Interesting Credit Card transactions, are you seeing similar?

Published: 2013-04-24
Last Updated: 2013-04-24 16:00:49 UTC
by Mark Hofman (Version: 1)
7 comment(s)

In my day job we get involved in payment systems, credit card transactions etc. We are also asked to investigate and explain incidents as well as "unusual" activity.

When looking at credit card payments there are always payments for people like lkjsdflkjs and "famous person name", usually small value transactions $2, $5, $10 although recently we've started seeing $60 transactions.  These are easily identified and the motive is very clear, test the card.  If the transaction goes through the card number and CVC (if needed) or other details are correct.

Recently however I've been seeing more interesting transactions. The transactions start with a high value and step down until the transaction is accepted.  ie. we start with a charge of 10K, the next transaction 9K , 8K ......3K, $1000, $900, $800, ....$100.  The process is automated so if the limit on the card is high enough multiple transactions are sometimes accepted. Again these transactions are easily identified, however the motive eludes me. We looked at a number of possibilities:

  • identify the upper limit on the card. - The process however results in the card being maxed out. The issuing bank or card brand blocks the card. The number now no longer has any value. You know the upper limit, but can no longer use the card.
  • purchases for resale - This was the obvious one, but in the cases I worked on, none actually deliver physical product to the purchaser.   
  • Refunds? - Another scenario we looked at is that after the transactions are done the organisation is called by the fake cardholder and a refund is requested. Because their bank has blocked the card they'd like to be refunded to a different card or some other payment mechanism. Looking at refunds and refund requests through customer service avenues allowed us to discard this scenario in the cases we worked on.
  • Credit Card DOS - A third scenario was a DOS on cards,  max out the card and as many as possible and irritate either the bank or the card brand, or the proper cardholders. The volumes however would be annoying for the merchant and issuing bank, but were certainly not on epic scales. Unless of course we were only seeing one small part of a much larger distributed effort.

So what I'm asking those of you that deal with credit card payments is this.  Have you seen similar behaviour in your payment systems?  Multiple transactions on the same card, starting with a big value, stepping down in increments to lower values until the transaction is accepted and in some cases beyond. Those of you that deal with donation sites or online delivery (i.e. no physical product) are more likely to see these.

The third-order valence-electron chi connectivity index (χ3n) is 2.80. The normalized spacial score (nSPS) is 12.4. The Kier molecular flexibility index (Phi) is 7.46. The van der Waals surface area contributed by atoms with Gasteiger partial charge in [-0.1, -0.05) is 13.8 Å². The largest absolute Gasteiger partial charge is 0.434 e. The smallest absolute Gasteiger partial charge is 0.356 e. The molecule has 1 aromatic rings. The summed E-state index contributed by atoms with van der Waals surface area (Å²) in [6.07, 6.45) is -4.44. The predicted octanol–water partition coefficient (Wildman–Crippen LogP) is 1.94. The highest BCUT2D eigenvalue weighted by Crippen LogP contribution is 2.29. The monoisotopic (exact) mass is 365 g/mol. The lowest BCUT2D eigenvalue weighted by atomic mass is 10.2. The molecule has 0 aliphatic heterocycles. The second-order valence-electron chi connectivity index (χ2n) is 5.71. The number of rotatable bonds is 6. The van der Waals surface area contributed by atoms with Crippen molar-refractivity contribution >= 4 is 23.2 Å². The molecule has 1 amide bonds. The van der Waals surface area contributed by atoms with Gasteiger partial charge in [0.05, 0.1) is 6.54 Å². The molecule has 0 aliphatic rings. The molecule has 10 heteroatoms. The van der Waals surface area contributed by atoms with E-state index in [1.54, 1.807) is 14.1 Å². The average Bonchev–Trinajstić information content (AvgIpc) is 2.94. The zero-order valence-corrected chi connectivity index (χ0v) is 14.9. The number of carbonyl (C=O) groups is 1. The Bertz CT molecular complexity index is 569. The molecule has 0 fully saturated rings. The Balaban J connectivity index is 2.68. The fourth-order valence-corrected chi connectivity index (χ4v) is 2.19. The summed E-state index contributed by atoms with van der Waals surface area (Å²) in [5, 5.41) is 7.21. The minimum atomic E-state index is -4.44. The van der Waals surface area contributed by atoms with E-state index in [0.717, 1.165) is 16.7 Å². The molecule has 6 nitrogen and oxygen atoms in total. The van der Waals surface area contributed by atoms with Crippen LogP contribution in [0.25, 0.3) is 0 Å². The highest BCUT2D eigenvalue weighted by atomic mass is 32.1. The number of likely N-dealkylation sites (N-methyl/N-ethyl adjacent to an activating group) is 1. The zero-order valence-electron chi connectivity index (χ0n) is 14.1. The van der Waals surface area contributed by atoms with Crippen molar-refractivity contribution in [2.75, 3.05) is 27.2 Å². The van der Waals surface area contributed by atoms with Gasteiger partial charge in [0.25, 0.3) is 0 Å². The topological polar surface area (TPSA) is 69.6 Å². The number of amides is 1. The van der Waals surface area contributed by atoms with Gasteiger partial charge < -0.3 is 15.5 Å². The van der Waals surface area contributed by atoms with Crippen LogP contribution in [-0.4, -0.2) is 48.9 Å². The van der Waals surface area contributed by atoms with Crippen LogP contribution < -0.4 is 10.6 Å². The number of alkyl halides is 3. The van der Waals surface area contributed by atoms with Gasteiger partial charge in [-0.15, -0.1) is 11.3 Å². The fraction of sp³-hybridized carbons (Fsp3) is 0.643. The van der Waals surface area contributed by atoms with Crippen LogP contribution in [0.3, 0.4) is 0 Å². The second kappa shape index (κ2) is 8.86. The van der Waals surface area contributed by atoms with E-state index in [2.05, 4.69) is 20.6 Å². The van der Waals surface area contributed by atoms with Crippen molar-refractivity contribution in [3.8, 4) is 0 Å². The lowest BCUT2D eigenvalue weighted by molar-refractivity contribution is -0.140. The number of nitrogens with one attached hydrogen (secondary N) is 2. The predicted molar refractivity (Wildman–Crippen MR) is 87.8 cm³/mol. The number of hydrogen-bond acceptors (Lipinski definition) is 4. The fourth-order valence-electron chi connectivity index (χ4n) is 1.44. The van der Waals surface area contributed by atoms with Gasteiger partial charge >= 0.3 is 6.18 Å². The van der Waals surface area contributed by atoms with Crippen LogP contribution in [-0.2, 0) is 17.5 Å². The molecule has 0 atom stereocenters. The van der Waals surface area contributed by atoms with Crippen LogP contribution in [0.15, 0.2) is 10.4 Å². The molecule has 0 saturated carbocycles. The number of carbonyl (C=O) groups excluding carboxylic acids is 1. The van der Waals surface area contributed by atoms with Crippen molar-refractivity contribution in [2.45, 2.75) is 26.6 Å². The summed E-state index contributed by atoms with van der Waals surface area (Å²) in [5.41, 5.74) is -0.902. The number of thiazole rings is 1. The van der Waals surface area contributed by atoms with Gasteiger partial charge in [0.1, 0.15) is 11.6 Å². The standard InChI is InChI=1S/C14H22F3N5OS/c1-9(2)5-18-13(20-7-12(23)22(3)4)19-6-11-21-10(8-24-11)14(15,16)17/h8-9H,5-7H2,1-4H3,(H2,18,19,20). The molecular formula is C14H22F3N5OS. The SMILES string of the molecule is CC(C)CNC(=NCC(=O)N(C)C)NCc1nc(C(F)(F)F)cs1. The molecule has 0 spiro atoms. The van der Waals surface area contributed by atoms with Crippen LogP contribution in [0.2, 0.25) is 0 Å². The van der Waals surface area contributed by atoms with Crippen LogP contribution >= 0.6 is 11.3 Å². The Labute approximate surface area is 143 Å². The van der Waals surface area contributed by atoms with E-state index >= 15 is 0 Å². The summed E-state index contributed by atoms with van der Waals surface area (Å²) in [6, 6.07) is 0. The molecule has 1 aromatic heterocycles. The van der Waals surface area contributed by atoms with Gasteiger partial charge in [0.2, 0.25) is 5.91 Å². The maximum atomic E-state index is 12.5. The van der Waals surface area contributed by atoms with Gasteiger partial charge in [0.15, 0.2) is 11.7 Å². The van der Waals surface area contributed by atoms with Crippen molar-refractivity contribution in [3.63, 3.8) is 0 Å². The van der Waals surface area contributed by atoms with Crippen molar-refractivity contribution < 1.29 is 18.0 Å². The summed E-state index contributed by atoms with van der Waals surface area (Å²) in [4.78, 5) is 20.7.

If you have other ideas on what the point of these transactions is by all means share, either as a comment or through the contact form.

Mark H  (markh.isc at


7 comment(s)


Perhaps you should pass this question on to Brian Krebs.
Just a guess, but if a blocked card means the rightful user cannot log in to see his account, then it could be used to forestall his seeing a fraudulent transaction made shortly *BEFORE* the DOSsing transaction?
Moriah has a valid point.

Maybe simply to see how fast different card-issuers react.

Wonder if it possible to block the card, yet still obtain authorisation for transactions (thru differing payment handling companies) made via in-store point of sale terminals or third party cash ATM's for an 'unspecified' period of time after the card-issuer blocked the card? It shouldn't happen, but..
I assume the card is stolen and the attacker has a number of cards.

The attacker anticipates bank security will analyze and eventually shut down the card.

A descending maximum maximizes payout before detection. An ascending series gives minimum payout in the short term.

Is smash-and-grab in credit theft most common, or are there good case studies where a compromised cards are milked over a long period to larger effect?
If a number of cards were stolen then this would be a good way to determine the value of the cards. Sacrifice one to determine the value of the rest.
Could it be a blackbox attempt to determine fraud alert thresholds/algorithms for one or more card vendors?
I think it serves a few purposes. It verifies the credit limit available on the card, if the card has been reported lost or stolen, and may provide some insight into the usage pattern of the card.
The authorization will eventually age off of the card, be removed, and all of the credit will again be available. If a small authorization is run after and succeeds that will then show the card has still not been reported as compromised, may indicate it is not used much, and they now know about how much credit is available. Just a thought.

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